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Can I install a new hard drive using recovery disks?

Posted on 2008-10-13
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Last Modified: 2013-11-17
Several years ago, probably before I installed service pack 2, I created a set of recovery disks (8 cd's) for my Sony Vaio laptop.  A few months ago my laptop stopped booting up.  I posted a previous question asking how to recover my data and, in going through this process, I decided to install a new, much larger, hard drive and just transfer my files all at once from an external USB enclosure.  However, Im having difficulty installing the new hard drive.

The original hard drive was 40 GB.  My new hard drive is 160 GB (Western Digital EIDE drive).  When I bought my laptop I received no operating system disks at all, so the only disks I have to boot from, and install Windows XP Home Edition from, is the recovery set I created.

I installed the new hard drive and booted it with the recovery boot disk.  After I inserted Disk 1 of 7 of the recovery set, I chose Custom Recovery, and it asked how big I wanted drive C and D to be.  First I chose C 40 GB and D 120 GB but I got the error "Check Sum error in D:\sony.img."  The next time I chose C 80 GB and D 80 GB and got the same error.  The next time I let it make C the default of 15 GB and the rest of the space to D.  This time it worked a while longer but then I got the error message
"IRQL_NOT_LESS_OR_EQUAL" along with the blue screen of death.

I can probably borrow a Windows XP Home Edition disk from someone, if necessary, to install XP since I have a product key, but it doesn't make sense that I would have to do that.  Is there something I'm supposed to do to the new hard drive first?  Will the recovery disks work to do a clean Windows XP on a new hard drive if the image was from a much smaller drive?  I know nothing about BIOS - does this have anything to do with this issue?  Any suggestions would be appreciated.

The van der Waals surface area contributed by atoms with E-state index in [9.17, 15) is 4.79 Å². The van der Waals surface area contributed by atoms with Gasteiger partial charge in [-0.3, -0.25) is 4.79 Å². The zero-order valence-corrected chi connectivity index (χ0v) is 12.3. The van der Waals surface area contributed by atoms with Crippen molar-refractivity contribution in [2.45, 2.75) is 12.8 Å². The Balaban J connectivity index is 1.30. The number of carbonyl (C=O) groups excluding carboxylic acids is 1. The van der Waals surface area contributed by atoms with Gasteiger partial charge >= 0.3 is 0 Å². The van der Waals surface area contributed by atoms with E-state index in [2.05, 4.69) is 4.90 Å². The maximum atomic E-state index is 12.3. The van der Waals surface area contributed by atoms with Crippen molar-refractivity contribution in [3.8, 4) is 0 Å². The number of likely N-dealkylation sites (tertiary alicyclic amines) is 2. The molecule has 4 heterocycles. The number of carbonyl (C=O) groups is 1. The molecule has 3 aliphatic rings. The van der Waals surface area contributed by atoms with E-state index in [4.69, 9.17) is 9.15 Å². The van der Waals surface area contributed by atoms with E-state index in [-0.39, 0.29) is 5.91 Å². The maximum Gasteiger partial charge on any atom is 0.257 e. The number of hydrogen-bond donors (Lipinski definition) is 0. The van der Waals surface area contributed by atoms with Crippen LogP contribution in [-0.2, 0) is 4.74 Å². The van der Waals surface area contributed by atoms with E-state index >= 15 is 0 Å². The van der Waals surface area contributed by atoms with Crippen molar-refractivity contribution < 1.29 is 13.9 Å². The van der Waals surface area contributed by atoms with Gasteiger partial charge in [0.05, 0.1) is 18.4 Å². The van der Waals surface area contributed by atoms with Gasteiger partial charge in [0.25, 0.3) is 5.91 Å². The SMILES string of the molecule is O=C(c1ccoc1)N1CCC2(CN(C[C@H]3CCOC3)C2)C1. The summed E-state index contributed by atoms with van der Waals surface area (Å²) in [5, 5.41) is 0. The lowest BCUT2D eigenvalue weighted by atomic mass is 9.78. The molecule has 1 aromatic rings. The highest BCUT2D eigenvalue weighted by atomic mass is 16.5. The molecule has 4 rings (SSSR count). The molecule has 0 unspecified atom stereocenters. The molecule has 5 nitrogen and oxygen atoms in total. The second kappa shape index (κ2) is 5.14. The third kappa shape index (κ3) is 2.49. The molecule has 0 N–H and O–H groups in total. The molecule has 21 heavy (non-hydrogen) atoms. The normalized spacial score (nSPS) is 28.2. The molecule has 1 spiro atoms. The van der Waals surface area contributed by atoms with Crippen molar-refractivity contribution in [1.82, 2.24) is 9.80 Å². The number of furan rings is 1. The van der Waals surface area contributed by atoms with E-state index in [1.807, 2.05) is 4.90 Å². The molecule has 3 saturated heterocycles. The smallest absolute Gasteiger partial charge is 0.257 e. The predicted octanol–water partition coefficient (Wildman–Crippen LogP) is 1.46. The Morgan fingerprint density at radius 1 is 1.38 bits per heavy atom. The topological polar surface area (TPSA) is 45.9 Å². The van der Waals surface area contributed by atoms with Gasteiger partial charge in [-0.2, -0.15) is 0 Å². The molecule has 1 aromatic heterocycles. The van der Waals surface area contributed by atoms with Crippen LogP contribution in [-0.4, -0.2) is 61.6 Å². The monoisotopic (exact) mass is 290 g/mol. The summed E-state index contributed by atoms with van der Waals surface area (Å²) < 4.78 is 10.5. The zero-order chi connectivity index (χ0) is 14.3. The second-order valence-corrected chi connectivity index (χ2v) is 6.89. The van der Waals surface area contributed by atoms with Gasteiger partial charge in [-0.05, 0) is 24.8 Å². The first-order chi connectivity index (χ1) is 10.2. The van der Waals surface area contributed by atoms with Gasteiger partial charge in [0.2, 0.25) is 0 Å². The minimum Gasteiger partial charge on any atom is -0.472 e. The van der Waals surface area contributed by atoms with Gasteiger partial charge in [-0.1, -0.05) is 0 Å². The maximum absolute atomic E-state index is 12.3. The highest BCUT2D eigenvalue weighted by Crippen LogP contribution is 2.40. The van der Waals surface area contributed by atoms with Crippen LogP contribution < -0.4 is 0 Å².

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Question by:Pat Swatek
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garycase earned 500 total points
ID: 22709225
Your disks most likely contain a pre-SP1 version of XP --> this will not work correctly with a hard disk larger than 137GB (128GB in "computer-ese").   I gather from your description these do not include a standard XP installation disk; so you can't slipstream a service pack into them ... so the best approach is as follows:

(1)  Restore from the disks to your old 40GB drive.
(2)  Apply at least SP2 (you may want to simply do all updates through SP3 at this point)
(3)  Image the OS to your external drive.
(4)  Swap the drives -- installing your new 160GB drive.
(5)  Restore the OS to the new drive -- if your imaging program supports partition expansion on restore, go ahead and do that.   Otherwise restore the 40GB partition; then use a good partition manager to resize the partition OR simply create another partition with XP's Disk Management using the rest of the disk [The latter is actually a better idea .... it would keep the OS partition separate from your data (and 40GB is plenty for an OS partition)].
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by:Pat Swatek
ID: 22713237
Thank you garycase. I had a feeling it had something to do with the size of the new hard drive, but I was thinking it had to do with the 40 GB image on the recovery disks more so than with the OS not allowing such a large hard drive.

So I guess I'm back to trying to recover my data from my old drive before I restore it. However, I did learn that there is an option in the restore disks that allows you to just restore the C drive and leave the D drive alone, which is where most of my data is.